The third most asked question in the Tucker County information center is …where are the best views? Before I proceed, you are probably asking what are one and two; 1. Do you have maps? 2. Where is Blackwater Falls State Park? There are plenty of views around, in this blog I am going to describe the most spectacular view of Canaan Valley, which is readily accessible on foot.
There is a fine line between views that take a full day to access, and those that are a 10 minute walk. My goal is to spotlight attainable views accessable to the masses, yet some commitment toward an adventure only Mother Nature can provide.
The first step is to make your way up Forest Road 80 via Freeland Rd on Rt 32 in Canaan Valley. Recently resurfaced, FR 80 meanders up Cabin Mountain, ending in a small parking lot at the trail head. Approximately a quarter of a mile from the parking lot is a kiosk for the Canaan Valley Wildlife Refuge and Dolly Sods Wilderness Area.
From this point, continue up the access trail another ½ mile until you reach several signed trail junctions and another Dolly Sods Wilderness kiosk.
Continue north on Blackbird Knob trail (no.511) for 0.3 miles to the Rocky Ridge trail head (no. 524). Hike Rock Ridge for less than ¼ mi. and you will begin to see side trails, sometimes marked with rock cairns, on your left. The views of Canaan Valley are no more than 250 feet away, up a short rise in the land.
Cresting Cabin Mountain is a magnificent experience, as 25,000 acres of Canaan Valley unfolds beneath you. The view of Canaan Valley, north to south, is an unobstructed one. In the fall, Canaan Valley reminds me of a bag of Skittles, exploded all over the highest valley east of the Mississippi River.
Want to extend the views? Continue north along the ridgeline on Rocky Ridge Trail (no. 524) for another 3 miles. Huge rock outcroppings and dense stands of Red Spruce mesmerize; contemplating the harsh environment thriving in such a rugged landscape. Making a full day or half day on Cabin Mountain is a must on any itinerary while visiting Tucker County, West Virginia.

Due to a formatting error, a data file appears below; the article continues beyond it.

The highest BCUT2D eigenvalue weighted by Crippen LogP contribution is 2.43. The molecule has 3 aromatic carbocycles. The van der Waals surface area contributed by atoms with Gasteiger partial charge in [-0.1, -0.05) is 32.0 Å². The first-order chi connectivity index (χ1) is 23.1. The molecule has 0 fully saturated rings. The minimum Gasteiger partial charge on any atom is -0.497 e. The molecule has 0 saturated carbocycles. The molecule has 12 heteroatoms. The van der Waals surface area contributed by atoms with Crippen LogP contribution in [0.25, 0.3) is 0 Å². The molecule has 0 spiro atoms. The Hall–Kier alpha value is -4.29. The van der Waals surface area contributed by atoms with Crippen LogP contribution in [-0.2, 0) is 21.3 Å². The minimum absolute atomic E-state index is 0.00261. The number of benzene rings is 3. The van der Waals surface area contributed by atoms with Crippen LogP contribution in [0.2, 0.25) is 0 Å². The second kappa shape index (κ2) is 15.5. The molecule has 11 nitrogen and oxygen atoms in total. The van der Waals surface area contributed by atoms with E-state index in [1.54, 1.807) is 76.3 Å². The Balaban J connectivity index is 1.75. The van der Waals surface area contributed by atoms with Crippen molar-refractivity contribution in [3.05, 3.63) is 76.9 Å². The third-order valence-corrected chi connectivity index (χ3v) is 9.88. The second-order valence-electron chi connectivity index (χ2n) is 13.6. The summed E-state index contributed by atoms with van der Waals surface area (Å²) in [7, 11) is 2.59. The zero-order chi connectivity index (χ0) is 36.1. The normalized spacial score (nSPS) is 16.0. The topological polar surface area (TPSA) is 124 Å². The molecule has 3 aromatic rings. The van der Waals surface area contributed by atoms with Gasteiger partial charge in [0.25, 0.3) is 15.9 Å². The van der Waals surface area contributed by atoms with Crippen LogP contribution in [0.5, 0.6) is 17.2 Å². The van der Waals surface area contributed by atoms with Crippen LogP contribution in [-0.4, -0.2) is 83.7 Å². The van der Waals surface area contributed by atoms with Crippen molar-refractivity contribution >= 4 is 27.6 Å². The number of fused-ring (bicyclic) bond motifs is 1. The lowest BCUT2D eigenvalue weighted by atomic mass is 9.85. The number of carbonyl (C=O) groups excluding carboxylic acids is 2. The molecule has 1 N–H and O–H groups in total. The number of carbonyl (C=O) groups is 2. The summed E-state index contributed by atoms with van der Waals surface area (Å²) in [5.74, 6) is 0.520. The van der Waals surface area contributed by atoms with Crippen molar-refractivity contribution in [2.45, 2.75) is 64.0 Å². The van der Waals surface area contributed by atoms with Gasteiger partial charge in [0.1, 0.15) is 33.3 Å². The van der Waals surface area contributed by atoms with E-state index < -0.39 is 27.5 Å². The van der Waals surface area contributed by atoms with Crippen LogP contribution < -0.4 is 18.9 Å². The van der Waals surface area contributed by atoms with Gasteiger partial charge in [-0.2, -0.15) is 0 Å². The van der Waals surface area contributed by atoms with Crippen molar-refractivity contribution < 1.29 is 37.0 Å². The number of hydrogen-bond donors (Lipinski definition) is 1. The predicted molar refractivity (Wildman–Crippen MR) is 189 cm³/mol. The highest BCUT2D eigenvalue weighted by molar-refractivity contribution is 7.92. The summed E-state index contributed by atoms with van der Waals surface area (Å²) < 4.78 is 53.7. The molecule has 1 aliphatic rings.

Now make your way out the front door and head to Tucker County this weekend, and GET TUCKER'D.
Getting to Tucker County, WV from the east has never been so easy, or beautiful. Getting the word out about one of the newest, and by far one of the most scenic highways in America, has never been so difficult. Yes, GPS is a wonderful thing, until you enter true wilderness. This BLOG is dedicated to driving West Virginia US 48 (also referred to locally as Corridor H), the exact directions, what to expect, and pictures that will allure all to the one and only, Tucker County.
Let’s first address the multiple road numbers confusion. Why so many? Since the highway is not complete west of Davis, WV, original road numbers are retained. Just on the outskirts of the town of Davis, is the three way intersection for RT 93/US 48 (east bound). The two lane road, RT 93, traverses one mile out of Davis and feeds directly into US 48.
From the east, via Interstate 81 in Virginia, Route 55/US 48 is accessed from exit 296 in Strasburg, VA. Route 55 is a 20 mile, two lane road to Wardensville, WV, where you will feed directly onto the infinitely scenic four lane highway, that is US 48. For a little perspective, all those coming from Washington DC, it took me 2hours and 45minutes, during non-rush hour, to get from Bethesda, MD to Davis, WV.
With the fine details behind us, it is now time to enjoy the ride! Watch for Black Bear, did that get your attention? And deer, turkey, and coyote. Seriously though, a nice size bear ran in front of my truck in the middle of the day and I happened to be taking photos for this blog. What are the odds…pretty good in Wild, Wonderful, West Virginia.
Infinitely steep, green mountains traverse north to south in two National Forests, the George Washington and Monongahela. What makes this such a unique highway, is the highway travels over all of the ridge tops, giving a bird’s eye view of the vast valleys below.